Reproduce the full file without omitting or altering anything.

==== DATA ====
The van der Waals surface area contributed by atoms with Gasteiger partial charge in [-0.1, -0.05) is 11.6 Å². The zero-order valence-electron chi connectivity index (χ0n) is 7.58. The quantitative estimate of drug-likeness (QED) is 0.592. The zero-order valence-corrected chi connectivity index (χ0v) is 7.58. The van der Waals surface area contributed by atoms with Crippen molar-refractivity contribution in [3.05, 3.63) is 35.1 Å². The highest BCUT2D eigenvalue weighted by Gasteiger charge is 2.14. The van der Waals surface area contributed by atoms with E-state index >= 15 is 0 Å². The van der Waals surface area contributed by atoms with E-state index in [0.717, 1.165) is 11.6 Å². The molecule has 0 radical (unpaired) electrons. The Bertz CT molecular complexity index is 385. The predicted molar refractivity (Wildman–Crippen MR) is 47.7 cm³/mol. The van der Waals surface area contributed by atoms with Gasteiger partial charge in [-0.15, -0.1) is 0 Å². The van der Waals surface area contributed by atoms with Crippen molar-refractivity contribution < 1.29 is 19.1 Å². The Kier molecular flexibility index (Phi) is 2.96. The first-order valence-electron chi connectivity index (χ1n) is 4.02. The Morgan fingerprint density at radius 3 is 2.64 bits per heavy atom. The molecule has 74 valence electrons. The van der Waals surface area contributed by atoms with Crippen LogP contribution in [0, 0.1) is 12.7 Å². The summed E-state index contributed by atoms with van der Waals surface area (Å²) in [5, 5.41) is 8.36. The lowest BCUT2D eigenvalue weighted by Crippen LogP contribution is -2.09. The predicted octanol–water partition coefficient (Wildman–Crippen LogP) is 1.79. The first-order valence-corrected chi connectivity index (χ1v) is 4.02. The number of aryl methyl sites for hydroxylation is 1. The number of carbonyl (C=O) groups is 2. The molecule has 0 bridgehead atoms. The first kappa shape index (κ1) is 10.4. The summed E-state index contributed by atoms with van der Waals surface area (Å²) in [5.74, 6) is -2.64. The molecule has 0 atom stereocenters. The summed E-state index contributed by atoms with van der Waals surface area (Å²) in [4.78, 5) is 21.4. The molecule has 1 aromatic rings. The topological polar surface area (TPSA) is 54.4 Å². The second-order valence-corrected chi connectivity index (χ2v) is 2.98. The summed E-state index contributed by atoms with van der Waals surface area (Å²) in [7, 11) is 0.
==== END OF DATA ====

The van der Waals surface area contributed by atoms with Gasteiger partial charge in [-0.1, -0.05) is 11.6 Å². The zero-order valence-electron chi connectivity index (χ0n) is 7.58. The quantitative estimate of drug-likeness (QED) is 0.592. The zero-order valence-corrected chi connectivity index (χ0v) is 7.58. The van der Waals surface area contributed by atoms with Crippen molar-refractivity contribution in [3.05, 3.63) is 35.1 Å². The highest BCUT2D eigenvalue weighted by Gasteiger charge is 2.14. The van der Waals surface area contributed by atoms with E-state index >= 15 is 0 Å². The van der Waals surface area contributed by atoms with E-state index in [0.717, 1.165) is 11.6 Å². The molecule has 0 radical (unpaired) electrons. The Bertz CT molecular complexity index is 385. The predicted molar refractivity (Wildman–Crippen MR) is 47.7 cm³/mol. The van der Waals surface area contributed by atoms with Gasteiger partial charge in [-0.15, -0.1) is 0 Å². The van der Waals surface area contributed by atoms with Crippen molar-refractivity contribution < 1.29 is 19.1 Å². The Kier molecular flexibility index (Phi) is 2.96. The first-order valence-electron chi connectivity index (χ1n) is 4.02. The Morgan fingerprint density at radius 3 is 2.64 bits per heavy atom. The molecule has 74 valence electrons. The van der Waals surface area contributed by atoms with Crippen LogP contribution in [0, 0.1) is 12.7 Å². The summed E-state index contributed by atoms with van der Waals surface area (Å²) in [5, 5.41) is 8.36. The lowest BCUT2D eigenvalue weighted by Crippen LogP contribution is -2.09. The predicted octanol–water partition coefficient (Wildman–Crippen LogP) is 1.79. The first-order valence-corrected chi connectivity index (χ1v) is 4.02. The number of aryl methyl sites for hydroxylation is 1. The number of carbonyl (C=O) groups is 2. The molecule has 0 bridgehead atoms. The first kappa shape index (κ1) is 10.4. The summed E-state index contributed by atoms with van der Waals surface area (Å²) in [5.74, 6) is -2.64. The molecule has 0 atom stereocenters. The summed E-state index contributed by atoms with van der Waals surface area (Å²) in [4.78, 5) is 21.4. The molecule has 1 aromatic rings. The topological polar surface area (TPSA) is 54.4 Å². The second-order valence-corrected chi connectivity index (χ2v) is 2.98. The summed E-state index contributed by atoms with van der Waals surface area (Å²) in [7, 11) is 0.